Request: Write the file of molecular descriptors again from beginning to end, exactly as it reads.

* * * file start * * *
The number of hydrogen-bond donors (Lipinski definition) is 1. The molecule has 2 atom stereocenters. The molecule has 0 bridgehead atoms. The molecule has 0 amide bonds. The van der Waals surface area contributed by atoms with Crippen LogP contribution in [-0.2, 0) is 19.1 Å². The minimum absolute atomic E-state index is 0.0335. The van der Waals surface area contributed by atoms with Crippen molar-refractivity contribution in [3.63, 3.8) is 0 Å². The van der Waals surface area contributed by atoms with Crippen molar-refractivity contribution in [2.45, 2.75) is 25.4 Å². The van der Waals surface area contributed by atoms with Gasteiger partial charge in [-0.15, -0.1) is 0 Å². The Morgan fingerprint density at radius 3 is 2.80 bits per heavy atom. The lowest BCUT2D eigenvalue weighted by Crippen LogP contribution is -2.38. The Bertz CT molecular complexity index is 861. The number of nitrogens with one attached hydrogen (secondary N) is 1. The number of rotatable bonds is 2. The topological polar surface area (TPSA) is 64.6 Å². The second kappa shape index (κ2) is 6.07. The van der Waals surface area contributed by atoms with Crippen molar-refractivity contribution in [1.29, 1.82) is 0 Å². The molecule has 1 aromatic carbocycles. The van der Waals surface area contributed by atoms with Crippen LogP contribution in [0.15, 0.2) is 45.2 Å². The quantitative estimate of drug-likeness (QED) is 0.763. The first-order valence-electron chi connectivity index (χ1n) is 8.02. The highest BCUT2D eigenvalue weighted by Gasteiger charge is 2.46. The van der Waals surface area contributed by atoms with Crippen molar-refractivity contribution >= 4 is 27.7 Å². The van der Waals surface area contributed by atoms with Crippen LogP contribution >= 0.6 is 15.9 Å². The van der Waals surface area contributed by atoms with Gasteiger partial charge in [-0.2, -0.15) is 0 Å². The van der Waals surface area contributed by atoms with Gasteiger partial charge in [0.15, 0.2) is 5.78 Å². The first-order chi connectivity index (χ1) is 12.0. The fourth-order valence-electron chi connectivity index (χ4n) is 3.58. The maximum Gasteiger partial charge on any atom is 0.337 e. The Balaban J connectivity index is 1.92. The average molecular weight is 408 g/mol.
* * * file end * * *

The number of hydrogen-bond donors (Lipinski definition) is 1. The molecule has 2 atom stereocenters. The molecule has 0 bridgehead atoms. The molecule has 0 amide bonds. The van der Waals surface area contributed by atoms with Crippen LogP contribution in [-0.2, 0) is 19.1 Å². The minimum absolute atomic E-state index is 0.0335. The van der Waals surface area contributed by atoms with Crippen molar-refractivity contribution in [3.63, 3.8) is 0 Å². The van der Waals surface area contributed by atoms with Crippen molar-refractivity contribution in [2.45, 2.75) is 25.4 Å². The van der Waals surface area contributed by atoms with Gasteiger partial charge in [-0.15, -0.1) is 0 Å². The Morgan fingerprint density at radius 3 is 2.80 bits per heavy atom. The lowest BCUT2D eigenvalue weighted by Crippen LogP contribution is -2.38. The Bertz CT molecular complexity index is 861. The number of nitrogens with one attached hydrogen (secondary N) is 1. The number of rotatable bonds is 2. The topological polar surface area (TPSA) is 64.6 Å². The second kappa shape index (κ2) is 6.07. The van der Waals surface area contributed by atoms with Crippen molar-refractivity contribution in [1.29, 1.82) is 0 Å². The molecule has 1 aromatic carbocycles. The van der Waals surface area contributed by atoms with Crippen LogP contribution in [0.15, 0.2) is 45.2 Å². The quantitative estimate of drug-likeness (QED) is 0.763. The first-order valence-electron chi connectivity index (χ1n) is 8.02. The highest BCUT2D eigenvalue weighted by Gasteiger charge is 2.46. The van der Waals surface area contributed by atoms with Crippen molar-refractivity contribution >= 4 is 27.7 Å². The van der Waals surface area contributed by atoms with Crippen LogP contribution >= 0.6 is 15.9 Å². The van der Waals surface area contributed by atoms with Gasteiger partial charge in [-0.2, -0.15) is 0 Å². The van der Waals surface area contributed by atoms with Gasteiger partial charge in [0.15, 0.2) is 5.78 Å². The first-order chi connectivity index (χ1) is 12.0. The fourth-order valence-electron chi connectivity index (χ4n) is 3.58. The maximum Gasteiger partial charge on any atom is 0.337 e. The Balaban J connectivity index is 1.92. The average molecular weight is 408 g/mol.